(define (dtft samples) (lambda (omega) (sum 0 (vector-length samples) (lambda (n) (* (vector-ref samples n) (make-polar 1 (* omega n)))))))Let me tweak it just a bit. The idea is that we have our original function which may or may not be continuous and we sample it at regular intervals.

(define (dtft original sample-interval sample-count) (lambda (omega) (sum 0 sample-count (lambda (n) (* (original (* sample-interval n)) (make-polar 1 (* omega n)))))))Now we need to turn our vector of samples into a function.

;; Non robust. Assumes N is a fixnum in the right range. (define (vector->function sample-vector) (lambda (n) (vector-ref sample-vector n)))I take the original function and return a new function with a single parameter

`omega`

which is the transformed version.
The original function only needs to be defined at the sample points in
the range from `0`

to `sample-count`

. I'm treating my vector
of samples as a function from `integer->real`

(the
samples are in fact integers, but they could be floats).The function I return is a continuous function from

`real->complex`

. It is defined over all the reals, but
since `omega`

is an angle, the value computed is going to
be repeated every time omega sweeps out an entire circle, so we should
limit our interest to the range of 0 to 2π or
-π to π.It turns out to be somewhat computationally expensive to evaluate the transformed function. It isn't

*very*expensive, but with eight thousand samples, we several tens of thousands of floating point operations. If we memoize the function, we can save a huge amount of time if we ever re-evaluate with the same omega. (And we will.)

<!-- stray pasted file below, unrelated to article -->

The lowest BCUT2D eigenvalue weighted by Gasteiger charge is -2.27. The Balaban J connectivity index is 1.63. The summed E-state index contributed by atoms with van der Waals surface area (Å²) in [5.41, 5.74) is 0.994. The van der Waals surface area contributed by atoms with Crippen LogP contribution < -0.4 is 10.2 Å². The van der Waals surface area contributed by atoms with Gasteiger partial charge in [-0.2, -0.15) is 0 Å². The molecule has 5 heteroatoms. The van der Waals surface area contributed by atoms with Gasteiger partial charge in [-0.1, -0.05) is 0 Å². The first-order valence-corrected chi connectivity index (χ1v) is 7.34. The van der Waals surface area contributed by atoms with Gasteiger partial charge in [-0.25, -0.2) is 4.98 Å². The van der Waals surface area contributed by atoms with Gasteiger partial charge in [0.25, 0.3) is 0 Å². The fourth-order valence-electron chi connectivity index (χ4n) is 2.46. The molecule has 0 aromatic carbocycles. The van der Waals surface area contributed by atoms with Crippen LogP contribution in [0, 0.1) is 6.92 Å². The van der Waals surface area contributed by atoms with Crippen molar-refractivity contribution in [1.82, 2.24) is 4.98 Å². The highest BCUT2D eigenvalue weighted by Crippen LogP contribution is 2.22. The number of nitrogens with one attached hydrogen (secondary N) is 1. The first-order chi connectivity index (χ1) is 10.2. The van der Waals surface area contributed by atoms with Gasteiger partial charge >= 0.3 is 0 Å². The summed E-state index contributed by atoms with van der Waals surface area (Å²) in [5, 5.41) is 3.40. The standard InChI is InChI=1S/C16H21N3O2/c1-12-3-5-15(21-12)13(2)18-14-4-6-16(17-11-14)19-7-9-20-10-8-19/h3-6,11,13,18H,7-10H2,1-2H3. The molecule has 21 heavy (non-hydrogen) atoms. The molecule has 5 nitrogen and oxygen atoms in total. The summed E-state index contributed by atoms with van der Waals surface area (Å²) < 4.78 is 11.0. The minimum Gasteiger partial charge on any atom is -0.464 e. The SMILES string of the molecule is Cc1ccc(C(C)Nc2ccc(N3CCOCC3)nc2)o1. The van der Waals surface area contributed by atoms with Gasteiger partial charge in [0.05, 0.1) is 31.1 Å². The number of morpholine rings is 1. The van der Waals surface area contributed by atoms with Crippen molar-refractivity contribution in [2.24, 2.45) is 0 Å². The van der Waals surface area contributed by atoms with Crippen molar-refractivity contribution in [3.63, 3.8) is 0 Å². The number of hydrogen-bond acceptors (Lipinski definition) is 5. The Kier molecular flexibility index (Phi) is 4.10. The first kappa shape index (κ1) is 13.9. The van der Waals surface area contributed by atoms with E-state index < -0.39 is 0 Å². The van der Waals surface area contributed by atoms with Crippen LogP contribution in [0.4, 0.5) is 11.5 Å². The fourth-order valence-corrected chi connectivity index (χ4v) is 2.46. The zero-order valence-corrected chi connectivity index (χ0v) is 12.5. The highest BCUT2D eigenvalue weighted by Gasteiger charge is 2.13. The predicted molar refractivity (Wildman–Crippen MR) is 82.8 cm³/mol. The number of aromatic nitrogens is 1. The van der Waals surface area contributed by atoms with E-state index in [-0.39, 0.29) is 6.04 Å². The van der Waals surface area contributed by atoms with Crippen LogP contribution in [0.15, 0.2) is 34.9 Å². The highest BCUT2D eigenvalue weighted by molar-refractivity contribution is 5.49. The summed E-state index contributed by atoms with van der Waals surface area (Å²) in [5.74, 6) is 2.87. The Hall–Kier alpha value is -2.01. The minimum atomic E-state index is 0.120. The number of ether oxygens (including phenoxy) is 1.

(define (memoize f) (let ((table (make-eqv-hash-table))) ;; eqv works on floats (lambda (arg) (or (hash-table/get table arg #f) (let ((value (f arg))) (hash-table/put! table arg value) value))))) (define ym (memoize (dtft (vector->function *data*) 1 8192)))The inverse transform is fairly simple:

(define (inverse-dtft y domega) (lambda (n) (define (f omega) (* (y omega) (make-polar 1 (* omega (- n))))) (/ (real-part (integrate f (- *pi*) *pi* domega)) (* *pi* 2))))The integral should return a complex number where the real part cancels out to zero, but since the integration is a numeric approximation, I just lop off the imaginary part.

We need a definition of integrate. I got this simple trapezoid integration from Sussman and Abelson:

(define (trapezoid f a b h) (let* ((n (/ 1 h)) (dx (/ (- b a) n))) (define (iter j sum) (if (>= j n) sum (let ((x (+ a (* j dx)))) (iter (+ j 1) (+ sum (f x)))))) (* dx (iter 1 (+ (/ (f a) 2) (/ (f b) 2)))))) (define integrate trapezoid)It converges slowly.

(do ((i 1 (+ i 1)) (d-omega 1.0 (/ d-omega 2))) ((>= i 13)) (display i) (display " ") (display d-omega) (display " ") (display ((inverse-dtft ym d-omega) 250)) (newline)) 1 1. -161. 2 .5 32215. 3 .25 16091.999999999949 4 .125 8074. 5 .0625 4074.000000000024 6 .03125 2048.0000000000246 7 .015625 1050.0000000000236 8 .0078125 571.9999999999932 9 .00390625 336.9999999999946 10 .001953125 235.99999999999997 11 .0009765625 184.9999999999997 12 .00048828125 160.99999999999937 13 .000244140625 153.00000000000196But once I have it computed for one value of x, the others come fast. The actual value of the integral at this point is 150, but 153 is close enough for me.

## 3 comments:

You never did say what your hairy

function was measuring. Something

interesting?

-- Paul (who has rather less hair than once)

It is interesting, but I cannot yet comment on the source of the data.

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